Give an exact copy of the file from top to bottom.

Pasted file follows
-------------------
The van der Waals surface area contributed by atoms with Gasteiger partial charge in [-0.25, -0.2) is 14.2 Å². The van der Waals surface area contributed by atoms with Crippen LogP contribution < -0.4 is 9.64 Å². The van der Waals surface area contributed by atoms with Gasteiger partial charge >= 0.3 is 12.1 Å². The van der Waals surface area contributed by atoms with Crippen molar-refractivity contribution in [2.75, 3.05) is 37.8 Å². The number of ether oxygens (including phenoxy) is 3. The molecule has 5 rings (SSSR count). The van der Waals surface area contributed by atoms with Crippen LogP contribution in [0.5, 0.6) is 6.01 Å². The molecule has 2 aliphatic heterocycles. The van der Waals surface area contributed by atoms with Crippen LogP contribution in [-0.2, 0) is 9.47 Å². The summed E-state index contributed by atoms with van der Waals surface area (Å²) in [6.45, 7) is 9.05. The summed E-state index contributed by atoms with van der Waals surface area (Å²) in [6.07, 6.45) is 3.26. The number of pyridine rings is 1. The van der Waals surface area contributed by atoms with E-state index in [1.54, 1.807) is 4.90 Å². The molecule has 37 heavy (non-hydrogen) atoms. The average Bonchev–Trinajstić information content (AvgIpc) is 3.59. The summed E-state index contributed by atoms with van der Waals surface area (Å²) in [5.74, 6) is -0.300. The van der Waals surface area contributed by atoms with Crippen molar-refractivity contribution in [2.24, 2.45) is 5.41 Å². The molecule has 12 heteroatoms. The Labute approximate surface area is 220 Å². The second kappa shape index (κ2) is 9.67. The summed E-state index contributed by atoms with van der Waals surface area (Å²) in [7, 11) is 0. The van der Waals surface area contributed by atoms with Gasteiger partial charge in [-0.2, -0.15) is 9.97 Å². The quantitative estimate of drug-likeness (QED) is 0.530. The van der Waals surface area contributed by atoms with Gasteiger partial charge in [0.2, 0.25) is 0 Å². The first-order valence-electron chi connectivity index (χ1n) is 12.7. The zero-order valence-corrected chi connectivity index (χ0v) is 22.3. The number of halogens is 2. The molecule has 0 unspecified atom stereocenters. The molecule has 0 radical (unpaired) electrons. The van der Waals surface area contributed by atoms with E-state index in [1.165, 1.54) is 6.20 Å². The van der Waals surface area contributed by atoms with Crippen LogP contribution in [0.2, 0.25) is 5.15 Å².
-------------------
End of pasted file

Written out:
The van der Waals surface area contributed by atoms with Gasteiger partial charge in [-0.25, -0.2) is 14.2 Å². The van der Waals surface area contributed by atoms with Crippen LogP contribution < -0.4 is 9.64 Å². The van der Waals surface area contributed by atoms with Gasteiger partial charge >= 0.3 is 12.1 Å². The van der Waals surface area contributed by atoms with Crippen molar-refractivity contribution in [2.75, 3.05) is 37.8 Å². The number of ether oxygens (including phenoxy) is 3. The molecule has 5 rings (SSSR count). The van der Waals surface area contributed by atoms with Crippen LogP contribution in [0.5, 0.6) is 6.01 Å². The molecule has 2 aliphatic heterocycles. The van der Waals surface area contributed by atoms with Crippen LogP contribution in [-0.2, 0) is 9.47 Å². The summed E-state index contributed by atoms with van der Waals surface area (Å²) in [6.45, 7) is 9.05. The summed E-state index contributed by atoms with van der Waals surface area (Å²) in [6.07, 6.45) is 3.26. The number of pyridine rings is 1. The van der Waals surface area contributed by atoms with E-state index in [1.54, 1.807) is 4.90 Å². The molecule has 37 heavy (non-hydrogen) atoms. The average Bonchev–Trinajstić information content (AvgIpc) is 3.59. The summed E-state index contributed by atoms with van der Waals surface area (Å²) in [5.74, 6) is -0.300. The van der Waals surface area contributed by atoms with Crippen molar-refractivity contribution in [2.24, 2.45) is 5.41 Å². The molecule has 12 heteroatoms. The Labute approximate surface area is 220 Å². The second kappa shape index (κ2) is 9.67. The summed E-state index contributed by atoms with van der Waals surface area (Å²) in [7, 11) is 0. The van der Waals surface area contributed by atoms with Gasteiger partial charge in [-0.2, -0.15) is 9.97 Å². The quantitative estimate of drug-likeness (QED) is 0.530. The van der Waals surface area contributed by atoms with Gasteiger partial charge in [0.2, 0.25) is 0 Å². The first-order valence-electron chi connectivity index (χ1n) is 12.7. The zero-order valence-corrected chi connectivity index (χ0v) is 22.3. The number of halogens is 2. The molecule has 0 unspecified atom stereocenters. The molecule has 0 radical (unpaired) electrons. The van der Waals surface area contributed by atoms with E-state index in [1.165, 1.54) is 6.20 Å². The van der Waals surface area contributed by atoms with Crippen LogP contribution in [0.2, 0.25) is 5.15 Å².